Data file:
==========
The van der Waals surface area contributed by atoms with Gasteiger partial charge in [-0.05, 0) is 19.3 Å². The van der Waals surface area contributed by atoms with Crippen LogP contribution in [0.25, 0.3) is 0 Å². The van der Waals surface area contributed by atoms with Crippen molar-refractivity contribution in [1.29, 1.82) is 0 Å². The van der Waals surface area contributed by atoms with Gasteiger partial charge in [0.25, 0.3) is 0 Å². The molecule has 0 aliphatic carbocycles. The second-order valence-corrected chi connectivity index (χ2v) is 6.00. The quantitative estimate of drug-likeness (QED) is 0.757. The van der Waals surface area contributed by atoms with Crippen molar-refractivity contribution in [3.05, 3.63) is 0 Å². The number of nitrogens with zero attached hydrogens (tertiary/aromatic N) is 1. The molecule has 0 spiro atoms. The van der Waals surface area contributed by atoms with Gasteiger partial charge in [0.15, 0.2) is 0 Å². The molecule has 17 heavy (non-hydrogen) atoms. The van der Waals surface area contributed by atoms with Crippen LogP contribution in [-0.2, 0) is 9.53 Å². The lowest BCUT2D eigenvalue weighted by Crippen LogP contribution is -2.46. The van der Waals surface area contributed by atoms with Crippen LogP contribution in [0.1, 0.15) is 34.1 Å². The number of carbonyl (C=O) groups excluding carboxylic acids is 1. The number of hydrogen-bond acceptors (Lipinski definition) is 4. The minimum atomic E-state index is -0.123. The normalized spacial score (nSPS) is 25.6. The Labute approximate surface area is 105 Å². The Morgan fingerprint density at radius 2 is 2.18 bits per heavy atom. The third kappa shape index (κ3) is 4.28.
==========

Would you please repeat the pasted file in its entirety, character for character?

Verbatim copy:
The van der Waals surface area contributed by atoms with Gasteiger partial charge in [-0.05, 0) is 19.3 Å². The van der Waals surface area contributed by atoms with Crippen LogP contribution in [0.25, 0.3) is 0 Å². The van der Waals surface area contributed by atoms with Crippen molar-refractivity contribution in [1.29, 1.82) is 0 Å². The van der Waals surface area contributed by atoms with Gasteiger partial charge in [0.25, 0.3) is 0 Å². The molecule has 0 aliphatic carbocycles. The second-order valence-corrected chi connectivity index (χ2v) is 6.00. The quantitative estimate of drug-likeness (QED) is 0.757. The van der Waals surface area contributed by atoms with Crippen molar-refractivity contribution in [3.05, 3.63) is 0 Å². The number of nitrogens with zero attached hydrogens (tertiary/aromatic N) is 1. The molecule has 0 spiro atoms. The van der Waals surface area contributed by atoms with Gasteiger partial charge in [0.15, 0.2) is 0 Å². The molecule has 17 heavy (non-hydrogen) atoms. The van der Waals surface area contributed by atoms with Crippen LogP contribution in [-0.2, 0) is 9.53 Å². The lowest BCUT2D eigenvalue weighted by Crippen LogP contribution is -2.46. The van der Waals surface area contributed by atoms with Crippen LogP contribution in [0.1, 0.15) is 34.1 Å². The number of carbonyl (C=O) groups excluding carboxylic acids is 1. The number of hydrogen-bond acceptors (Lipinski definition) is 4. The minimum atomic E-state index is -0.123. The normalized spacial score (nSPS) is 25.6. The Labute approximate surface area is 105 Å². The Morgan fingerprint density at radius 2 is 2.18 bits per heavy atom. The third kappa shape index (κ3) is 4.28.